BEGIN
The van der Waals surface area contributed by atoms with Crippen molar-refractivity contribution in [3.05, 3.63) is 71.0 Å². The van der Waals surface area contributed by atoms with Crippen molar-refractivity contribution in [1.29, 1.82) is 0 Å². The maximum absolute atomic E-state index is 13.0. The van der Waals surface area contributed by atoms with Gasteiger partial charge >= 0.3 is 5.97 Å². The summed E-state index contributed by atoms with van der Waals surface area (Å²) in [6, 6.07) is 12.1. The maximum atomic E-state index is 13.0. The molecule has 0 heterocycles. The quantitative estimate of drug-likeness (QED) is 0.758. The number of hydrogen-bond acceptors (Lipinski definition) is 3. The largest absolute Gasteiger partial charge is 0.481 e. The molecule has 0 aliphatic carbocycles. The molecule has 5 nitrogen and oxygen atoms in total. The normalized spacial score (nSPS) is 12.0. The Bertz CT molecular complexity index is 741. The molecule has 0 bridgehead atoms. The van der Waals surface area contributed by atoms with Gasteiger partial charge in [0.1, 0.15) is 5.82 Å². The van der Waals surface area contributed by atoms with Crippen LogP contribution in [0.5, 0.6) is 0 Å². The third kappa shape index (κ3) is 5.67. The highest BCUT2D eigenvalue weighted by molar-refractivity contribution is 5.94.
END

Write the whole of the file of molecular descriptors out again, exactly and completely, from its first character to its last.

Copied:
The van der Waals surface area contributed by atoms with Crippen molar-refractivity contribution in [3.05, 3.63) is 71.0 Å². The van der Waals surface area contributed by atoms with Crippen molar-refractivity contribution in [1.29, 1.82) is 0 Å². The maximum absolute atomic E-state index is 13.0. The van der Waals surface area contributed by atoms with Gasteiger partial charge >= 0.3 is 5.97 Å². The summed E-state index contributed by atoms with van der Waals surface area (Å²) in [6, 6.07) is 12.1. The maximum atomic E-state index is 13.0. The molecule has 0 heterocycles. The quantitative estimate of drug-likeness (QED) is 0.758. The number of hydrogen-bond acceptors (Lipinski definition) is 3. The largest absolute Gasteiger partial charge is 0.481 e. The molecule has 0 aliphatic carbocycles. The molecule has 5 nitrogen and oxygen atoms in total. The normalized spacial score (nSPS) is 12.0. The Bertz CT molecular complexity index is 741. The molecule has 0 bridgehead atoms. The van der Waals surface area contributed by atoms with Gasteiger partial charge in [0.1, 0.15) is 5.82 Å². The van der Waals surface area contributed by atoms with Crippen LogP contribution in [0.5, 0.6) is 0 Å². The third kappa shape index (κ3) is 5.67. The highest BCUT2D eigenvalue weighted by molar-refractivity contribution is 5.94.